Percé set up a tourist fee on Sunday that does not suit everyone in the village. And some, including SEPAQ, are demanding a moratorium on its implementation for the sake of fairness with the Gaspésiens who live on the outskirts of Percé and who will be subject to this new puncture in the same way as tourists from outside the peninsula. .
Every transaction over $20 made in Percé has been increased by $1 since last Sunday.
The objective of this tourist fee is to share the burden of the infrastructures devoted to welcoming visitors to the village, the construction and maintenance of which cost close to $800,000 annually. A heavy price to pay for the 3,000 inhabitants of the municipality, which welcomes 500,000 tourists each year, but whose budget is limited to 7.7 million dollars.
Thanks to this royalty, the mayor, Cathy Poirier, plans to add $1.5 million a year to the city’s coffers – enough to develop and operate the trails, parks, beaches and marinas frequented by tourists.
A group of about forty merchants from Percé, however, decries the new fee, the application of which is their responsibility. “Without having been consulted beforehand, [ils] will be obliged to be the ones who will collect the tourist fee under penalty of hefty fines handed over by the City of Percé in the event of refusal,” laments one of the group’s spokespersons, Jean-François Gagné.
Another committee spokesperson, Olivier Lafontaine, told the To have to that even SEPAQ, which is responsible for Parc national de l’Île-Bonaventure-et-du-Rocher-Percé, raises questions about the legality of the regulation, in particular the obligation it imposes on merchants to collect the fee . According to the information provided by Mr. Lafontaine, SEPAQ also considers it “advisable to delay the application of the new regulation”.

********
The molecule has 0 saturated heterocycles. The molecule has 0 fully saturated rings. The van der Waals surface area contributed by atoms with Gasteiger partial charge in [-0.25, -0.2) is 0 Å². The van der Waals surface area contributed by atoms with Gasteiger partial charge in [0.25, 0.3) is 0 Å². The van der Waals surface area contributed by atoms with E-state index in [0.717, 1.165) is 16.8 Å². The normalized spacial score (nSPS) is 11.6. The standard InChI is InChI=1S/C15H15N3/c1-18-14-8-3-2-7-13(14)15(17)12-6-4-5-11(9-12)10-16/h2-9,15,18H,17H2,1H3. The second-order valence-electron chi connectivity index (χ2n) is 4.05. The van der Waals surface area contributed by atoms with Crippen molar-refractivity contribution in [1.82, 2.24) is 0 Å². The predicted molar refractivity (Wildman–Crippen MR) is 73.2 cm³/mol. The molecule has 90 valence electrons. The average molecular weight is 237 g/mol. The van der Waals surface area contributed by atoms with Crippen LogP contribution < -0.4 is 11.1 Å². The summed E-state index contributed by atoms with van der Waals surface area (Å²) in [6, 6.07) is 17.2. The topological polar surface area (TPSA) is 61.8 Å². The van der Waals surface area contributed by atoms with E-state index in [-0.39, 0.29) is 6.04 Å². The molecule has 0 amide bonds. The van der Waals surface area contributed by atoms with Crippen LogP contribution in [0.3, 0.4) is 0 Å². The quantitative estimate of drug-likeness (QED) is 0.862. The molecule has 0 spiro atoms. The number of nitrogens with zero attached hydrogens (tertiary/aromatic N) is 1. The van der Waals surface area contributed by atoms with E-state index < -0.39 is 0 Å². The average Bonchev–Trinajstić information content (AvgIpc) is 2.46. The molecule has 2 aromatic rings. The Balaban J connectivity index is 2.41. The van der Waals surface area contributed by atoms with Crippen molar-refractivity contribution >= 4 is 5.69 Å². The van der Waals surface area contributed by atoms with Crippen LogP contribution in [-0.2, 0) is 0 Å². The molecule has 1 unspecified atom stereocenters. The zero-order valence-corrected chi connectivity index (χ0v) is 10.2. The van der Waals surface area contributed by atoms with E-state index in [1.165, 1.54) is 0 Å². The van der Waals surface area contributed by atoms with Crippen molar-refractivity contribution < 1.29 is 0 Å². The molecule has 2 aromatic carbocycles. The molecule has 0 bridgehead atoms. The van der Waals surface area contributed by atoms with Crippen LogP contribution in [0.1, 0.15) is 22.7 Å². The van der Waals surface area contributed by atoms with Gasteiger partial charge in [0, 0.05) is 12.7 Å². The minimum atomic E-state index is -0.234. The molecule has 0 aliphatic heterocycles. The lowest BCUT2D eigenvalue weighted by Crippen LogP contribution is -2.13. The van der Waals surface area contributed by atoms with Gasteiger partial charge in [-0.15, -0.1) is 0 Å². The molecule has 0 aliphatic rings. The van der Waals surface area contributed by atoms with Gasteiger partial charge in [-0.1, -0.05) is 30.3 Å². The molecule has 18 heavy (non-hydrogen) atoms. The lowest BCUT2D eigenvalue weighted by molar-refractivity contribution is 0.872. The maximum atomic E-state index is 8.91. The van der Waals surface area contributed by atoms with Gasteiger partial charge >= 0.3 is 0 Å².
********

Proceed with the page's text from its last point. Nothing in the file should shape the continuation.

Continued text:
The spokesperson for the Society of Outdoor Establishments of Quebec, Simon Boivin, indicates for his part that the SEPAQ remains “in discussion with the municipality about the fee for tourists”, specifying that he does not want to comment further on the file. “for the present time”.
Merchants who contravene the new regulations are liable to a fine of $2,000. And a second offense will result in a penalty twice as high if it is committed in the same year as the first. The protest committee, which brings together some thirty people from the business community, denounces a “disguised and illegal tax” which is far from applying, according to him, only to user-payers. Its members are therefore asking for a suspension of the application of the measure so that it can be fine-tuned.
Target tourists, not neighbors
The purchase of tobacco, alcohol and cannabis as well as tax-exempt goods are exempt from the measure. Everything else, or almost, will have to submit to it – and this is among other things where the shoe pinches, according to many.
“The principle, I find it correct, underlines Patrice Dansereau, owner of the café-bookstore Nath & Compagnie. But the regulations deserve to be reviewed to be more appropriate. »
In his opinion, the royalty could harm businesses like his, in particular because a visitor does not have to come from very far to have to pay the royalty. A resident of Chandler or Gaspé, for example, will have to pay it. It will be necessary to reside in Percé and present the local citizen card, the B-CITI+, to escape it.
“In my business, my own labor often comes from outside. Each time my employees go to buy a lunch for more than $20, they will have to pay an additional dollar,” complains Mr. Dansereau.
Most of his customers also come from outside Percé, and the owner of one of the few bookstores open year-round in the Gaspé wonders if the fee will discourage them. “The consumer may be tempted to order his book online, from a company that I will not name…”
The municipality could have targeted tourists better, he believes, by focusing its new perception on the hotel and restaurant industries, for example. “Currently, a night at $500 will earn the City a dollar — the same amount as me, when I sell a book at $20. »
He also believes that applying the measure all year round unnecessarily penalizes local businesses and their regular customers. “We do nothing to encourage people to stay open year-round,” emphasizes Mr. Dansereau. According to him, a fee only applied in summer, during peak tourist periods, would be more sensible.
The municipality of Percé did not respond The duty at the time these lines were written.
With Isabelle Porter